Frantzen is a three-star Michelin restaurant in Stockholm that in December 2022 decided to expand to the UK. It chose for its venue a high-profile site - the top of the Harrods department store, no less. This is a large space, seating at least 112 diners at any one time, serving food throughout the day, from noon until 11:30 p.m. The Studio Frantzen kitchen is in the hands of Marcus Rohlen, who is Swedish but has worked in the UK for years. He was head chef at Frenchie and also at Social Wine and Tapas after being a senior sous chef at Pollen Street Social. The easiest way to get to the restaurant is to enter Harrods via door 5 (on the south east corner of the building) and then take either the escalators or lift to the fifth floor. The main dining area is very smartly decorated, with an open kitchen to one side, above which are a few booths. At the upper level is also a roof terrace partly open to the elements, where drinks and snacks are served; doubtless this will be popular in the summer. This is a seven day operation with 37 chefs employed, but with around a dozen typically cooking at any one time.
The menu was a la carte. The wine list had 592 labels and ranged in price from £40 to £30,000, with a median price of £140 and an average markup to retail price of 3.3 times based on a substantial sample of the list; this level is actually pretty normal these days by London standards. Sample references were Axel Pauly Purist Riesling Kabinett Trocken 2020 at £55 for a bottle that you can find in the high street for £18, Ante I Custodi Etna Bianco 2019 at £95 compared to its retail price of £29, and Ridge Vineyards Geyserville 2019 at £140 for a wine that will set you back £48 in the high street. For those with the means there was Vega Sicilia Valbuena 2017 at £420 compared to its retail price of £143, and Château Lynch-Bages 2010 at £500 for a wine whose current market value is £176.
As a snack we had grilled oyster with smoked butter sauce, herring caviar and seaweed oil, served in the oyster shell. This was very enjoyable, the balance of the elements good, the oyster carefully cooked (15/20). This was accompanied by good brioche produced in the kitchen, with plenty of layers in the dough, made with the aid of a mechanical laminator.
For starters we tried two quite different tartare dishes. Tuna and red deer tartare (£29) also had roe of vendace (a freshwater white fish) from Kalix in northern Sweden, this roe being a sort of Swedish answer to caviar. The tartare also had white kombu (edible kelp), wasabi-infused cultured cream, fermented Mirabelle plum and ginger butter. The tuna and venison meat had nice flavour, the plum provided some sharpness and the hint of Asian flavours in the ginger and wasabi were a good idea, though for me the wasabi was so subtle as to be barely registering (14/20).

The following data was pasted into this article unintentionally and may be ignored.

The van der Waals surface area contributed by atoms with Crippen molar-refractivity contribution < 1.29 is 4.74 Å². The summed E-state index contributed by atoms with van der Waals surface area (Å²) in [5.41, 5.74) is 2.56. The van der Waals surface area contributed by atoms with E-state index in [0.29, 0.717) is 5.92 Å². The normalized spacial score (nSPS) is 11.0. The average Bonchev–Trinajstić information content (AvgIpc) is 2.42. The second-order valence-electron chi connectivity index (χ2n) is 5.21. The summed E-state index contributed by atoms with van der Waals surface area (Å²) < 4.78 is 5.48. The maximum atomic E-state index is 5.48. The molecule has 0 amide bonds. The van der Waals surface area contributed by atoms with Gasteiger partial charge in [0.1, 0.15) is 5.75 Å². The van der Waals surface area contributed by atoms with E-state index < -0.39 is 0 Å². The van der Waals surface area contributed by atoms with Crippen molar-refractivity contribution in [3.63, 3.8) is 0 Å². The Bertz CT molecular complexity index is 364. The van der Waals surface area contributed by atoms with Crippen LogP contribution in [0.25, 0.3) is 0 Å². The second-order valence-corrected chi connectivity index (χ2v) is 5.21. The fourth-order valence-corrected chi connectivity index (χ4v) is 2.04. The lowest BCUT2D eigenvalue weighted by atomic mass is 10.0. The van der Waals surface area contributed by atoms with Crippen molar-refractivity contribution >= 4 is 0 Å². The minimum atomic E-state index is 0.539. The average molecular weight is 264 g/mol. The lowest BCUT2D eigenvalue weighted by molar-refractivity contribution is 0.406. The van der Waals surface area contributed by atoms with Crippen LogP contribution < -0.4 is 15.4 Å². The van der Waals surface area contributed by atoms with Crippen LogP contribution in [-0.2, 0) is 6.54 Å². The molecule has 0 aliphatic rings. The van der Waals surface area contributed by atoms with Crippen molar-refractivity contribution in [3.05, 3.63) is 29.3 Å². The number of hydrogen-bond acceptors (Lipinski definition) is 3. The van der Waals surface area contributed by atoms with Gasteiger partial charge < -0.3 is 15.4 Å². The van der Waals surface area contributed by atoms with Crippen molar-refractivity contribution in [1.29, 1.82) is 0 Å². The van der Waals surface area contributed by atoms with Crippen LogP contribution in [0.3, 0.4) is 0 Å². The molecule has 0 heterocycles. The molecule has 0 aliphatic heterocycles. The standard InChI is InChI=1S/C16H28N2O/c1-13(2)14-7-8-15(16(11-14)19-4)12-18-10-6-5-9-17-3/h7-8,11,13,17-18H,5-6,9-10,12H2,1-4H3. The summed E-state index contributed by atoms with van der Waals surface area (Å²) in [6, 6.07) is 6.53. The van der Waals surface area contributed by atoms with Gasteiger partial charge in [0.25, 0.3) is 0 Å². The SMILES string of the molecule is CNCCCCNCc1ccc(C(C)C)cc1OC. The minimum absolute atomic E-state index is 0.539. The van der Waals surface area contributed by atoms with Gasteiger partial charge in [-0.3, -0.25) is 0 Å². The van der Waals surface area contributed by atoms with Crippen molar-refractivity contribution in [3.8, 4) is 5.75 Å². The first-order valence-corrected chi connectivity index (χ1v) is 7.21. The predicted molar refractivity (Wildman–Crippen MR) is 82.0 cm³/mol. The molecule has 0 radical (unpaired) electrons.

Veal steak tartare (£24) came with truffle aioli, pickled white onions, toasted almonds, cress and button mushrooms, all dusted with grated Parmesan. This worked very well, the veal flavour nicely enhanced by the truffle and parmesan, the almonds providing a pleasing textural contrast (15/20).
Grilled quail (£35) with dried spruce and bee pollen had a black pepper and vanilla sauce. This was perfectly pleasant, and the quail was properly cooked, the sauce having a touch of pepper and a very subtle hint of vanilla (14/20). Turbot (£53) was steamed, and prepared with a butter sauce with preserved anchovy juice and three different types of caviar. This was served with what the menu labelled as ‘Jansson’s Temptation’ but was not the traditional version of this Swedish comfort food, which is usually made with potatoes, cream and anchovies. Instead, there was a side bowl of vinegared Koshihikari rice (a type of short-grain Japanese rice) with crisp onions and chives. This dish was excellent, the texture of the turbot very good and working nicely with the sauce and its briny fish roe, while the vinegared rice was delicious (16/20).
For dessert, yuzu sorbet (£10) with pomelo, fennel pollen and fennel marmalade was prettily presented with vertical sticks of sansho pepper meringue, the sorbet having plenty of citrus kick, the subtle hint of spice from the sansho very restrained, and the pomelo bringing its very particular blend of bitterness and sweetness (15/20). Madeleines (£7) were made with beurre noisette and Kyoto miso, freshly baked and served on some icing sugar. These had good texture, and although I am not sure that traditional lemon would have worked better than miso as a flavour, this was certainly a nice enough dessert (14/20).
Service was charming, the staff that we encountered being attentive and helpful. The bill came to £103 per person, with no alcohol, though at £6.50 for a bottle of Hildon water that you can find in the shops at £1.60, who needs wine markups to make a profit? I enjoyed Studio Frantzen, with its interesting menu, technically skilled cooking and welcoming service. Even this large space was busy on a weekday lunch in January, and it is certainly an interesting addition to the London dining scene.